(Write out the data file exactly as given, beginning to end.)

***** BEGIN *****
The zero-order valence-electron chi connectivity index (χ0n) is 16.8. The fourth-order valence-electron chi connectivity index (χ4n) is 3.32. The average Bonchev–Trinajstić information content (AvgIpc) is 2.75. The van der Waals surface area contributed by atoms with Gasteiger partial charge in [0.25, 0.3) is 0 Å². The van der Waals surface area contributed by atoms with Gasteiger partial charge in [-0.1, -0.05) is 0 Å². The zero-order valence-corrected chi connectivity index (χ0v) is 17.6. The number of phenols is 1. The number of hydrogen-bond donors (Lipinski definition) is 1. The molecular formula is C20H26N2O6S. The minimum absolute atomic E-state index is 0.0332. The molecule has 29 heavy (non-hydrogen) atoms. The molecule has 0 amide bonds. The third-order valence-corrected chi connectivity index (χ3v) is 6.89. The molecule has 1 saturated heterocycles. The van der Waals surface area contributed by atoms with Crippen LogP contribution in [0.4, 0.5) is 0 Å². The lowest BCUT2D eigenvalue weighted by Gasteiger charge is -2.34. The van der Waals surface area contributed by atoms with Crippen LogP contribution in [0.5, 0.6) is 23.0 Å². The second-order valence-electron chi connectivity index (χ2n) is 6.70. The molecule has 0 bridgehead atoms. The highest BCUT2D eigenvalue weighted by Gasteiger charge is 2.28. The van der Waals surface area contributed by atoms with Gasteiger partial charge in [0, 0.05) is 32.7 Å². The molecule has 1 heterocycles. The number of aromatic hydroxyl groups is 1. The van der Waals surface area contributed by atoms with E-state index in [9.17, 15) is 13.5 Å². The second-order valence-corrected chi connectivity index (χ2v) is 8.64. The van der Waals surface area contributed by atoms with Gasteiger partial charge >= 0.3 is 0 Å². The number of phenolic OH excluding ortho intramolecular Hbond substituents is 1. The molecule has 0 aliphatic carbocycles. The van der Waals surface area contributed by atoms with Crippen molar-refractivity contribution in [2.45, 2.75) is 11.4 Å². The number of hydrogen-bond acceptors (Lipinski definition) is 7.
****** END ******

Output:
The zero-order valence-electron chi connectivity index (χ0n) is 16.8. The fourth-order valence-electron chi connectivity index (χ4n) is 3.32. The average Bonchev–Trinajstić information content (AvgIpc) is 2.75. The van der Waals surface area contributed by atoms with Gasteiger partial charge in [0.25, 0.3) is 0 Å². The van der Waals surface area contributed by atoms with Gasteiger partial charge in [-0.1, -0.05) is 0 Å². The zero-order valence-corrected chi connectivity index (χ0v) is 17.6. The number of phenols is 1. The number of hydrogen-bond donors (Lipinski definition) is 1. The molecular formula is C20H26N2O6S. The minimum absolute atomic E-state index is 0.0332. The molecule has 29 heavy (non-hydrogen) atoms. The molecule has 0 amide bonds. The third-order valence-corrected chi connectivity index (χ3v) is 6.89. The molecule has 1 saturated heterocycles. The van der Waals surface area contributed by atoms with Crippen LogP contribution in [0.4, 0.5) is 0 Å². The lowest BCUT2D eigenvalue weighted by Gasteiger charge is -2.34. The van der Waals surface area contributed by atoms with Crippen LogP contribution in [0.5, 0.6) is 23.0 Å². The second-order valence-electron chi connectivity index (χ2n) is 6.70. The molecule has 0 bridgehead atoms. The highest BCUT2D eigenvalue weighted by Gasteiger charge is 2.28. The van der Waals surface area contributed by atoms with Gasteiger partial charge in [0, 0.05) is 32.7 Å². The molecule has 1 heterocycles. The number of aromatic hydroxyl groups is 1. The van der Waals surface area contributed by atoms with E-state index in [9.17, 15) is 13.5 Å². The second-order valence-corrected chi connectivity index (χ2v) is 8.64. The van der Waals surface area contributed by atoms with Gasteiger partial charge >= 0.3 is 0 Å². The number of phenolic OH excluding ortho intramolecular Hbond substituents is 1. The molecule has 0 aliphatic carbocycles. The van der Waals surface area contributed by atoms with Crippen molar-refractivity contribution in [2.45, 2.75) is 11.4 Å². The number of hydrogen-bond acceptors (Lipinski definition) is 7.